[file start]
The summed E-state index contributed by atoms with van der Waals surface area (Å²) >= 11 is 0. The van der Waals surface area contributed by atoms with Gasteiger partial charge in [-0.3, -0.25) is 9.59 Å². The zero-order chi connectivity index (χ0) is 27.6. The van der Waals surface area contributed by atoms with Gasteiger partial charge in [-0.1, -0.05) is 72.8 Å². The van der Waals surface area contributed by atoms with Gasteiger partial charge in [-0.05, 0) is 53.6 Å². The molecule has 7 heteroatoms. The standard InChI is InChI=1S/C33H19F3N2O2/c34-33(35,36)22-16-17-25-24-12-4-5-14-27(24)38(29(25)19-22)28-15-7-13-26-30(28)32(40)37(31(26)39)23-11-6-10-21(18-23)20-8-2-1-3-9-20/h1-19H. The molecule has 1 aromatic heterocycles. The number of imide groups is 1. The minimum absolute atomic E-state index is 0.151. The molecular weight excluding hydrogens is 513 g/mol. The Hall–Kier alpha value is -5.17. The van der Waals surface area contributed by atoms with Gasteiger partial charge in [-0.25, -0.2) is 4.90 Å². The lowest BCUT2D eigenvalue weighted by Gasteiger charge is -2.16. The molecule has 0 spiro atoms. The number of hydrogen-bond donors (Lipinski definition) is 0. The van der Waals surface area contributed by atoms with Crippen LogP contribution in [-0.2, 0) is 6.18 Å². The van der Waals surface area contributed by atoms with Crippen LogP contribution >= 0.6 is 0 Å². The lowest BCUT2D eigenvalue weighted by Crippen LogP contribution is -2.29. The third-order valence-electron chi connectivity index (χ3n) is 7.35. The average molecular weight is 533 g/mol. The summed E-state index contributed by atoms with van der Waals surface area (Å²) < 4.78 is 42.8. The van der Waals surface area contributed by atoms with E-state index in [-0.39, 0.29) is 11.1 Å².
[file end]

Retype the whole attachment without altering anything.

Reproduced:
The summed E-state index contributed by atoms with van der Waals surface area (Å²) >= 11 is 0. The van der Waals surface area contributed by atoms with Gasteiger partial charge in [-0.3, -0.25) is 9.59 Å². The zero-order chi connectivity index (χ0) is 27.6. The van der Waals surface area contributed by atoms with Gasteiger partial charge in [-0.1, -0.05) is 72.8 Å². The van der Waals surface area contributed by atoms with Gasteiger partial charge in [-0.05, 0) is 53.6 Å². The molecule has 7 heteroatoms. The standard InChI is InChI=1S/C33H19F3N2O2/c34-33(35,36)22-16-17-25-24-12-4-5-14-27(24)38(29(25)19-22)28-15-7-13-26-30(28)32(40)37(31(26)39)23-11-6-10-21(18-23)20-8-2-1-3-9-20/h1-19H. The molecule has 1 aromatic heterocycles. The number of imide groups is 1. The minimum absolute atomic E-state index is 0.151. The molecular weight excluding hydrogens is 513 g/mol. The Hall–Kier alpha value is -5.17. The van der Waals surface area contributed by atoms with Gasteiger partial charge in [-0.25, -0.2) is 4.90 Å². The lowest BCUT2D eigenvalue weighted by Gasteiger charge is -2.16. The molecule has 0 spiro atoms. The number of hydrogen-bond donors (Lipinski definition) is 0. The van der Waals surface area contributed by atoms with Crippen LogP contribution in [-0.2, 0) is 6.18 Å². The van der Waals surface area contributed by atoms with Crippen LogP contribution >= 0.6 is 0 Å². The lowest BCUT2D eigenvalue weighted by Crippen LogP contribution is -2.29. The third-order valence-electron chi connectivity index (χ3n) is 7.35. The average molecular weight is 533 g/mol. The summed E-state index contributed by atoms with van der Waals surface area (Å²) < 4.78 is 42.8. The van der Waals surface area contributed by atoms with E-state index in [-0.39, 0.29) is 11.1 Å².